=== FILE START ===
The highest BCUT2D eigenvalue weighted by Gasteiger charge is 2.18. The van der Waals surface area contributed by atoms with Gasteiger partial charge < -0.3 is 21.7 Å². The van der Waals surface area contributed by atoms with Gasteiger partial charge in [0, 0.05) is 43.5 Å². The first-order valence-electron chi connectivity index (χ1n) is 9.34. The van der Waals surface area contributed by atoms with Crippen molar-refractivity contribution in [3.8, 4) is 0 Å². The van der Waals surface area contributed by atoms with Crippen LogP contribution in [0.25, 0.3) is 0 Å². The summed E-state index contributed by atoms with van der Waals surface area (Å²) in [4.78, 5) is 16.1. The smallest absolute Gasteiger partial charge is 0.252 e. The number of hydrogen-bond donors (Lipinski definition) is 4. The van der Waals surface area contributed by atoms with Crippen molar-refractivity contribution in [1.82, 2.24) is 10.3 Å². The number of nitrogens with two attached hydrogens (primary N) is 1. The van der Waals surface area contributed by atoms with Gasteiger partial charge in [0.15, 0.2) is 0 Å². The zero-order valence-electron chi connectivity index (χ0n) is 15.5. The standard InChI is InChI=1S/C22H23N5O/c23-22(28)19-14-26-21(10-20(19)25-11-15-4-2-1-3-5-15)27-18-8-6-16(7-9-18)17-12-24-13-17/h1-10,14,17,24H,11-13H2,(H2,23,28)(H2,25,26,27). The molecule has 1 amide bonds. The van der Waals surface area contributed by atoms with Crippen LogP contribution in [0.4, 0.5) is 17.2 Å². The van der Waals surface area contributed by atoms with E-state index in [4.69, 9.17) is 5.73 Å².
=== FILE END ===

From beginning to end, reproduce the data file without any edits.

The highest BCUT2D eigenvalue weighted by Gasteiger charge is 2.18. The van der Waals surface area contributed by atoms with Gasteiger partial charge < -0.3 is 21.7 Å². The van der Waals surface area contributed by atoms with Gasteiger partial charge in [0, 0.05) is 43.5 Å². The first-order valence-electron chi connectivity index (χ1n) is 9.34. The van der Waals surface area contributed by atoms with Crippen molar-refractivity contribution in [3.8, 4) is 0 Å². The van der Waals surface area contributed by atoms with Crippen LogP contribution in [0.25, 0.3) is 0 Å². The summed E-state index contributed by atoms with van der Waals surface area (Å²) in [4.78, 5) is 16.1. The smallest absolute Gasteiger partial charge is 0.252 e. The number of hydrogen-bond donors (Lipinski definition) is 4. The van der Waals surface area contributed by atoms with Crippen molar-refractivity contribution in [1.82, 2.24) is 10.3 Å². The number of nitrogens with two attached hydrogens (primary N) is 1. The van der Waals surface area contributed by atoms with Gasteiger partial charge in [0.15, 0.2) is 0 Å². The zero-order valence-electron chi connectivity index (χ0n) is 15.5. The standard InChI is InChI=1S/C22H23N5O/c23-22(28)19-14-26-21(10-20(19)25-11-15-4-2-1-3-5-15)27-18-8-6-16(7-9-18)17-12-24-13-17/h1-10,14,17,24H,11-13H2,(H2,23,28)(H2,25,26,27). The molecule has 1 amide bonds. The van der Waals surface area contributed by atoms with Crippen LogP contribution in [0.4, 0.5) is 17.2 Å². The van der Waals surface area contributed by atoms with E-state index in [4.69, 9.17) is 5.73 Å².